Days 6-7 Fired up, not ready to go home…

DSC_0981For a group of lethargic university students, still suffering from the adverse effects of the cuisine from the day before, I think we should have been applauded for our efforts to be ready and waiting for the bus to Cape Coast at 6am. An hour and a half later, after several extra trips to the breakfast buffet and countless re-applications of deet and suncream, our bus arrived. Pretty punctual by some standards. After a five hour drive, and a communal bonding trip to one of the most unsavoury toilet facilities I have ever experienced (worse than our library toilets!), comprising 3 tiled walls, no drainage system or doors and a complementary froDSC_1006g, we arrived at Kakum National Park. After the dry heat of Accra, and the air-conditioned bus, the humidity hit us even harder than the complementary local shots we sampled at Republic Bar the previous Tuesday. It was intense.

Drenched in an unholy amount of insect repellent and sweat, we ascended the steep incline up to where we would start our canopy walk. After being overtaken by three young school parties, we reached the starting base for our walk: a wooden base with swaying rope bridges suspended 130 feet above the ground. DSC_1017Stepping tentatively onto the bridge I realised that if it collapsed I would fall 26.2 times my height through a lush evergreen canopy past the 400 species of butterflies and 200 species of birds and reptiles to my imminent death, where I would probably be cleared up by one of the 40 different species of mammal that abide in the park. A comforting thought. My vertigo was quickly overcome, however, by the phenomenal views from the walkway, from which you could see the canopy below, a variety of butterflies up close, and some of the taller trees standing proudly alongcoconutsside us at 60m tall! On our way back down through the jungle we were reunited with the multitude of school children, eager to introduce themselves and chat about how much they’d enjoyed the scary walk. For just one cedi – 20p – we could buy a freshly machete’d coconut to rehydrate ourselves, which makes one rather bitter about paying £4 for a carton in Sainsbury’s.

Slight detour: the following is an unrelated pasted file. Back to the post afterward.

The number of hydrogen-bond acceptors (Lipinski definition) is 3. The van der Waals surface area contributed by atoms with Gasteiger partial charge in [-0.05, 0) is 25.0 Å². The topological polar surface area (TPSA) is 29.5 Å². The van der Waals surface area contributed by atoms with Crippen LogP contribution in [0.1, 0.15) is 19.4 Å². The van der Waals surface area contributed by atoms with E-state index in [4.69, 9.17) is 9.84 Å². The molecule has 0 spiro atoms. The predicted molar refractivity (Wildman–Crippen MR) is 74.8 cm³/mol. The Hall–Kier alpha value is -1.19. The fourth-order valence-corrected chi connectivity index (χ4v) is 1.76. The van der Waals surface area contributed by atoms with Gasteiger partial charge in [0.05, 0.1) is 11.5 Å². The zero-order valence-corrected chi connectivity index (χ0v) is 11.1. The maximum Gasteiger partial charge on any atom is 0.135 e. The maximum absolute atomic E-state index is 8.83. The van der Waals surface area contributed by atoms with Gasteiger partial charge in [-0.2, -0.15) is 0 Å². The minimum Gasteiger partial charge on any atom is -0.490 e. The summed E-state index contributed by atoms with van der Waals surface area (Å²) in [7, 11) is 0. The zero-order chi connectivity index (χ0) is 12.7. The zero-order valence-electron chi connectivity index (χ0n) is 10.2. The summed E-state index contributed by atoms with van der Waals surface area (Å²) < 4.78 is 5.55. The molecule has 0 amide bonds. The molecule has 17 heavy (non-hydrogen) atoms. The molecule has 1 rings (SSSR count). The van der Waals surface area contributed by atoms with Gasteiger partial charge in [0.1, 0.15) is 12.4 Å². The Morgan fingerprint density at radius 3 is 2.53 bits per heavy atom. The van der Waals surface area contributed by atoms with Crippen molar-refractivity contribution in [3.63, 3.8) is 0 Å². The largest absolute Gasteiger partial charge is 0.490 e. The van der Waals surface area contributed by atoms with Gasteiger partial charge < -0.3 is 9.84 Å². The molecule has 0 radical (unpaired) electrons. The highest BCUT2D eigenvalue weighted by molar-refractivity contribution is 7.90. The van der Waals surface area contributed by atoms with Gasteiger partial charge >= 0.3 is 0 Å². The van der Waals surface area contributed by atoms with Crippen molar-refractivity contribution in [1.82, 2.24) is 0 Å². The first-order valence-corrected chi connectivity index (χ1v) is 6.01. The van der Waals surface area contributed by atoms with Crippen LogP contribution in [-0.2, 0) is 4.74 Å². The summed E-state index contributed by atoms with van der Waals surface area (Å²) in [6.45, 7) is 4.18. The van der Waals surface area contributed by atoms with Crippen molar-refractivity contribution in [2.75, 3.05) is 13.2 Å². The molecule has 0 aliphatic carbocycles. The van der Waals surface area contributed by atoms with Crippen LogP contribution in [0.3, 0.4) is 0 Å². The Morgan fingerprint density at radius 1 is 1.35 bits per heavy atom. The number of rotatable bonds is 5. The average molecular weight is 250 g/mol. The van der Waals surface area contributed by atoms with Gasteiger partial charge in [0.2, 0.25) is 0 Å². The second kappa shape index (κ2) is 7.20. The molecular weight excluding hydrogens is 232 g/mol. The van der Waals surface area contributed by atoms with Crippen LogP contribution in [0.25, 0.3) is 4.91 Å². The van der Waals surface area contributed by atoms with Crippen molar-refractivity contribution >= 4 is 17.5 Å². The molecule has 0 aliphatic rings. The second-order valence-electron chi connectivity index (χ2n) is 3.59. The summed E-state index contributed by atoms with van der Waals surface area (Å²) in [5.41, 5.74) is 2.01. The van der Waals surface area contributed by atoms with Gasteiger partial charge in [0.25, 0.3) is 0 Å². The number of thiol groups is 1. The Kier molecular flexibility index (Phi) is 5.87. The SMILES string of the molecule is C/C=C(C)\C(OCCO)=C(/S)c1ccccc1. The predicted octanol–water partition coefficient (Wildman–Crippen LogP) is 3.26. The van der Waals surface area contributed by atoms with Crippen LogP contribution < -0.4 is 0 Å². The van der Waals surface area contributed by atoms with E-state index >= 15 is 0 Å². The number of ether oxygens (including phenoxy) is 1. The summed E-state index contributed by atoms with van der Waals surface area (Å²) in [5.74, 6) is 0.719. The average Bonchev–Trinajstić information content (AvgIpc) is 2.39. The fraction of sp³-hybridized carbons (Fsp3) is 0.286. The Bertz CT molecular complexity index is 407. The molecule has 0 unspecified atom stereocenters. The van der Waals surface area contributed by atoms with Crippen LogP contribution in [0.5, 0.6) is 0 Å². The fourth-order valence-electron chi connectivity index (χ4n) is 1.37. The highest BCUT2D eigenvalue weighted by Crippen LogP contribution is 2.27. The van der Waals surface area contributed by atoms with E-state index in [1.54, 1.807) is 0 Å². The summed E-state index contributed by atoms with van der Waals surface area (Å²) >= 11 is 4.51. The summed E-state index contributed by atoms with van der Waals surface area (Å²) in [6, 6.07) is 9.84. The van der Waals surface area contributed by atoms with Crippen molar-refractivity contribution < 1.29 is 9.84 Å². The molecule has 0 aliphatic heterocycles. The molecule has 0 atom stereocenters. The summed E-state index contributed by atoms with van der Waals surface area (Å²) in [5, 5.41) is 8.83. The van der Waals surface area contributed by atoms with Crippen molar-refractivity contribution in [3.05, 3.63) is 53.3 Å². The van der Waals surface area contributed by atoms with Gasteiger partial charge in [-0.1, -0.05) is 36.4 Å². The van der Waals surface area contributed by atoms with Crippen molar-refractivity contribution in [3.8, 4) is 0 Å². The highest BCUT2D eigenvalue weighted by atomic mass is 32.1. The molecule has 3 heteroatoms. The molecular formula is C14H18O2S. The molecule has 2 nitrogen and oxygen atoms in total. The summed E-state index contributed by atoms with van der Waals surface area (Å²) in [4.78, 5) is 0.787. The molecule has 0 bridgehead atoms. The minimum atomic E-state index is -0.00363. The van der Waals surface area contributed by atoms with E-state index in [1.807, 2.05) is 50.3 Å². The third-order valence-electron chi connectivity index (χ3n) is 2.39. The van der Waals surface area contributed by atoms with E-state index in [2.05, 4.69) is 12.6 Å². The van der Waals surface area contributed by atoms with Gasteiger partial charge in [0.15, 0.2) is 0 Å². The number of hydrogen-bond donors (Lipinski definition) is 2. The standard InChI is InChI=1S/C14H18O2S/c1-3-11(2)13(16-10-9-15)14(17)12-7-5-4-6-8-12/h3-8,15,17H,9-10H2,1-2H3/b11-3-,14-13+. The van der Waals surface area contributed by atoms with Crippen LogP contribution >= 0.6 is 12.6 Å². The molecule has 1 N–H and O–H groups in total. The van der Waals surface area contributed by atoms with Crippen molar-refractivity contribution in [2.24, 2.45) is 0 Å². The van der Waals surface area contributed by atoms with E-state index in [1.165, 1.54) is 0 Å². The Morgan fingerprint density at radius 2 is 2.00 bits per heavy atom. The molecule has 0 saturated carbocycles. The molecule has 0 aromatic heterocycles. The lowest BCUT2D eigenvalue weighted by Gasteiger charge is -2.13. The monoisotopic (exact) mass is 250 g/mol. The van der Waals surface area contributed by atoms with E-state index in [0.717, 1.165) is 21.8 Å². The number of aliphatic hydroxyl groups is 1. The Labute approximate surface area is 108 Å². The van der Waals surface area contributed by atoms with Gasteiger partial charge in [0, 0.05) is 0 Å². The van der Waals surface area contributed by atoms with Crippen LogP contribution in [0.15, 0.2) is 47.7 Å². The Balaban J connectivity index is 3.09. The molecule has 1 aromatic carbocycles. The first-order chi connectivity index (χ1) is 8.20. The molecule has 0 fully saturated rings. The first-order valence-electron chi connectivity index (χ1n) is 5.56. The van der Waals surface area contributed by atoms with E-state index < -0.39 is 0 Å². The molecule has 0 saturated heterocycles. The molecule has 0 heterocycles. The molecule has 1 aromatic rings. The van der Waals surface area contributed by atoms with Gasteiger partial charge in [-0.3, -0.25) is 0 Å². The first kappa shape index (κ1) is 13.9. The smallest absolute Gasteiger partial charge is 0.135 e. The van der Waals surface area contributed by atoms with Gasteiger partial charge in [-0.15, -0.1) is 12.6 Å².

The door of no return

After another long drive through the countryside’s astoundingly contrasting greens, oranges and reds, we arrived at Elmina where we were to visit the Castle. The building was originally erected by the Portuguese in the 15th century as a trading port, before a lucrative slave trade was established, continued by the Dutch who took over and subsequently the British. It was heart-wrenching to learn of the atrocities inflicted upon the people of West Africa who were trafficked over the period of half a century in their millions by the Europeans. We saw the dingy cells that would host hundreds of people at a time, and perhaps worst of all, the ‘door of no return’. The individuals that survived their DSC_1026weeks or months in captivity would be filed through the door to slave ships bound for Europe and the Americas, a journey which only one in three of them would survive. After the harrowing tour of the castle we continued up the coach for dinner at a hotel and a final beach trip as the sun set.


Photo courtesy of Kate Lightfoot

On our last morning we were able to explore a local craft market, where we could fine-tune our bartering skills and fill our suitcases with jewellery, clothes and souvenirs. After proudly displaying our ‘bargain’ finds to some of our LU Ghana friends, we discovered that we had been completely ripped off and charged ‘Obroni’ (foreign person) prices, paying at least 4 X the products’ worth. We weren’t too concerned by this, as the prices we paid were still cheap, and we were pleased with our finds! After a final meal at the hotel, we had to say goodbye to Jemima and Stan, who had been our rocks throughout the trip, heading off into the night for our return to rainy Blighty…